Saturday, 6 August 2016

Logisticians: Are you prepared for war in the South China Sea?

It would be difficult to overestimate the threat to logisticians' best laid plans for trade with Asia than the worsening relations between China and its neighbours over the former's illegal territorial claims to 'islands' it has developed from reefs and shoals in the South China Sea, around which there may be rich reserves of oil and gas. These 'islands' are up to 650 miles from China's coast but less than half that from other nations like the Philippines and Vietnam who are also claiming rights over the Spratly and Paracel islands.

The permanent court at the Hague recently ruled against China's so-called nine-dash line that lays claim to almost all of the South China Sea, through which about US$5.5 trillion of sea-borne trade passes every year, but China has intimated that it has no intention to respect the Hague's rulings. The sabre rattling has consequently risen. The AFP, for example, reported that a Beijing minister urged preparations for a "people's war at sea."

China's state-backed media is awash in bluster over the subject of their military and sovereignty. China's Global Times even went so far as to challenge Australia directly, saying: "If Australia steps into the South China Sea waters it will be an ideal target to warn and strike. Lian Fang, a professor at the military-run National Defence University, said: "The Chinese military will step up and fight hard and China will never submit to any country on matters of sovereignty."

Beijing has even gone so far as to unilaterally announce a "no sail zone" in international waters which directly violates international maritime laws. Such Chinese insouciance will undoubtedly invite a response from the US Government whose Navy regularly patrols the South China Sea where it now faces new militarised islands.

"The People's Liberation Army is ready," a military source told Reuters. "We'll go in and give them a bloody nose like Deng Xiaoping did in Vietnam in 1979". Not all Chinese commentators are such belligerent sabre rattlers. One Chinese source seemed especially aware of the potential catastrophe of a shooting war which could so easily emerge from the military posturing. In a statement to Reuters he said: "We cannot take on the Americans. We do not have the technology yet," implying that when they do the risk of unpleasantness will rise. He want on: "The people who would suffer would be the ordinary Chinese." But the problem is that in the Chinese psyche losing face is worse than losing honour and irrespective of the enormity of a hot war it would not take much to tip the Chinese government hotheads over the edge.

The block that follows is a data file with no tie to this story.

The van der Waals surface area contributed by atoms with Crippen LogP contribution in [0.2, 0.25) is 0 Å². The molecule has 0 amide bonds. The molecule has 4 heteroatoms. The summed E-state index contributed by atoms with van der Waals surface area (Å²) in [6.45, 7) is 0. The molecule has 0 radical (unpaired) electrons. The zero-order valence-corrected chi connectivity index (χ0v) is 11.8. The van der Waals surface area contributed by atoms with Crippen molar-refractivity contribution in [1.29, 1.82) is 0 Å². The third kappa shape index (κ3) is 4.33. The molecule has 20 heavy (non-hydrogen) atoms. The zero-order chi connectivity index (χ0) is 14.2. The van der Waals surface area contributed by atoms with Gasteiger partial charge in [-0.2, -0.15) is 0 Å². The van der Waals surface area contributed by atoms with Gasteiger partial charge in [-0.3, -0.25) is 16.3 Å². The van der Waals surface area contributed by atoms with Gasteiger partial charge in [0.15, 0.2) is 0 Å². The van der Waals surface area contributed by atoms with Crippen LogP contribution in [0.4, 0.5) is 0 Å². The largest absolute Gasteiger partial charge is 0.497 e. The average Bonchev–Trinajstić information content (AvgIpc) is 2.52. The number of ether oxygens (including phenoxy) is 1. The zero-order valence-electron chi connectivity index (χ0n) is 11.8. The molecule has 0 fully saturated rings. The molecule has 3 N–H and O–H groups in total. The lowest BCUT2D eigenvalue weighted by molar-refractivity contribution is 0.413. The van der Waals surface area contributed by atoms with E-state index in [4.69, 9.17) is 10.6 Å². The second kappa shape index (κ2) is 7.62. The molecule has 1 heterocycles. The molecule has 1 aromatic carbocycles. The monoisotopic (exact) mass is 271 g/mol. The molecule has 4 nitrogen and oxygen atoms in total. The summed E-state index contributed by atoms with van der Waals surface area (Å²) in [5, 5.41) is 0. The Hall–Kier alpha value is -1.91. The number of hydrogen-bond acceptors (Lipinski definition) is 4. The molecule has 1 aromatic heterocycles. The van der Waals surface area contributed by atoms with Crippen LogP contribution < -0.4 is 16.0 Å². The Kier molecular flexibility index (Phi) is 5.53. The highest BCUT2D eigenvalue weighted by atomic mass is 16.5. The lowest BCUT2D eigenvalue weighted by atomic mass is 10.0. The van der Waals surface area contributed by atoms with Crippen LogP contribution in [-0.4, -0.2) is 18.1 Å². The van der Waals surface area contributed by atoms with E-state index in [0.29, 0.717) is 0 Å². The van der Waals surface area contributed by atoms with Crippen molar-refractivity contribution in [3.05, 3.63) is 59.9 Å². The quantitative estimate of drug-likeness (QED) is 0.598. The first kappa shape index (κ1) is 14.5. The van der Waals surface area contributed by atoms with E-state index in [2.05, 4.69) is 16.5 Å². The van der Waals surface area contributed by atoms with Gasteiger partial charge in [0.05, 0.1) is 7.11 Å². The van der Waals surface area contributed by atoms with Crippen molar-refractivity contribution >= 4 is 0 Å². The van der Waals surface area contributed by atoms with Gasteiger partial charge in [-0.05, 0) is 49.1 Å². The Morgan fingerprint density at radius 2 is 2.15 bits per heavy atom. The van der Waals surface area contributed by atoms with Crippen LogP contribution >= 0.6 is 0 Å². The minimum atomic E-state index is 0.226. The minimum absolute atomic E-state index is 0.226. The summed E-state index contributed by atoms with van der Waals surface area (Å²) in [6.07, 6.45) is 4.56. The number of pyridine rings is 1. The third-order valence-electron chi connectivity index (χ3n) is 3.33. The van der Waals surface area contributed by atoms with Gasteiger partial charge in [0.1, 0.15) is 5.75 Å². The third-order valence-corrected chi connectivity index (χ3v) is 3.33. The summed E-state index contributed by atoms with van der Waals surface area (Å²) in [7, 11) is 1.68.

If wise counsel prevails the Chinese authorities will realize that globalisation of trade has made them more interdependent on foreign markets to sustain the growing ambitions of ordinary Chinese people who want nothing more than to be left alone to scratch an honest living in an atmosphere that nurtures working people's labour conditions. China has enough internal problems from unsustainable debt levels to rising discontent among the people over living conditions (Google my blog: China facing a double bust?). If that were not bad enough, there is always Nature preparing for the next costly disaster through earthquakes and typhoons.

In my blog of June 2015 headed: "Should China's South China Sea ambitions be thwarted?" I warned that "The potential of the rising tension has huge implications for global logistics that stretches far beyond the cost of higher insurance and the re-routing of ships to avoid the South China Sea." Since then, the tension has risen sharply and so logisticians should review their South-East Asia supply pipelines by making sure they have robust plan Bs in the event of supply disruptions. This could mean having alternative supply centres ready to swing into action, especially given the amount of trade flows geared to JIT deliveries. Logisticians, for example, might like to consider sourcing their rare earths from outside of China, which dominates the market. Another precaution could be a temporary increase in component stocks until signs of tension have eased, even if that does mean rising costs.